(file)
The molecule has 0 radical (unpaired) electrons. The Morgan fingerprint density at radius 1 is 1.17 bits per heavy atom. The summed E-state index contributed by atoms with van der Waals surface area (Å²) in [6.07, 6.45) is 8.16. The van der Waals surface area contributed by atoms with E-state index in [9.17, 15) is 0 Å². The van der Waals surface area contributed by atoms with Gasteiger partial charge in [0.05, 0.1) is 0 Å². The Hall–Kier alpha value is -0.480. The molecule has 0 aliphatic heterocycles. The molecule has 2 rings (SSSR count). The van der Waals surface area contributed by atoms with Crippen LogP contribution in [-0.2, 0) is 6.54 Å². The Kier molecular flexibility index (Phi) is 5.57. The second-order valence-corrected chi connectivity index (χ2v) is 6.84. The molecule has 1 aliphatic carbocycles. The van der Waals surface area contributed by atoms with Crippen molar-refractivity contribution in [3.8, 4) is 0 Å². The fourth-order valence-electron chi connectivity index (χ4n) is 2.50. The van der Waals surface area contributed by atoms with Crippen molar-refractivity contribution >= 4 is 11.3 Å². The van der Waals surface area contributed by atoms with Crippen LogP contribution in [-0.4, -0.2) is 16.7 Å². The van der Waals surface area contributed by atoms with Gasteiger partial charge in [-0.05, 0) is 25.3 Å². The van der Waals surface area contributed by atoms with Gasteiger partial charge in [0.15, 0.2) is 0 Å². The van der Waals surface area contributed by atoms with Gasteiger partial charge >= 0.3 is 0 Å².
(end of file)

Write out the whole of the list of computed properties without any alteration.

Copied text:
The molecule has 0 radical (unpaired) electrons. The Morgan fingerprint density at radius 1 is 1.17 bits per heavy atom. The summed E-state index contributed by atoms with van der Waals surface area (Å²) in [6.07, 6.45) is 8.16. The van der Waals surface area contributed by atoms with E-state index in [9.17, 15) is 0 Å². The van der Waals surface area contributed by atoms with Gasteiger partial charge in [0.05, 0.1) is 0 Å². The Hall–Kier alpha value is -0.480. The molecule has 0 aliphatic heterocycles. The molecule has 2 rings (SSSR count). The van der Waals surface area contributed by atoms with Crippen LogP contribution in [-0.2, 0) is 6.54 Å². The Kier molecular flexibility index (Phi) is 5.57. The second-order valence-corrected chi connectivity index (χ2v) is 6.84. The molecule has 1 aliphatic carbocycles. The van der Waals surface area contributed by atoms with Crippen molar-refractivity contribution in [3.8, 4) is 0 Å². The fourth-order valence-electron chi connectivity index (χ4n) is 2.50. The van der Waals surface area contributed by atoms with Crippen molar-refractivity contribution >= 4 is 11.3 Å². The van der Waals surface area contributed by atoms with Crippen LogP contribution in [-0.4, -0.2) is 16.7 Å². The van der Waals surface area contributed by atoms with Gasteiger partial charge in [-0.05, 0) is 25.3 Å². The van der Waals surface area contributed by atoms with Gasteiger partial charge in [0.15, 0.2) is 0 Å². The van der Waals surface area contributed by atoms with Gasteiger partial charge >= 0.3 is 0 Å².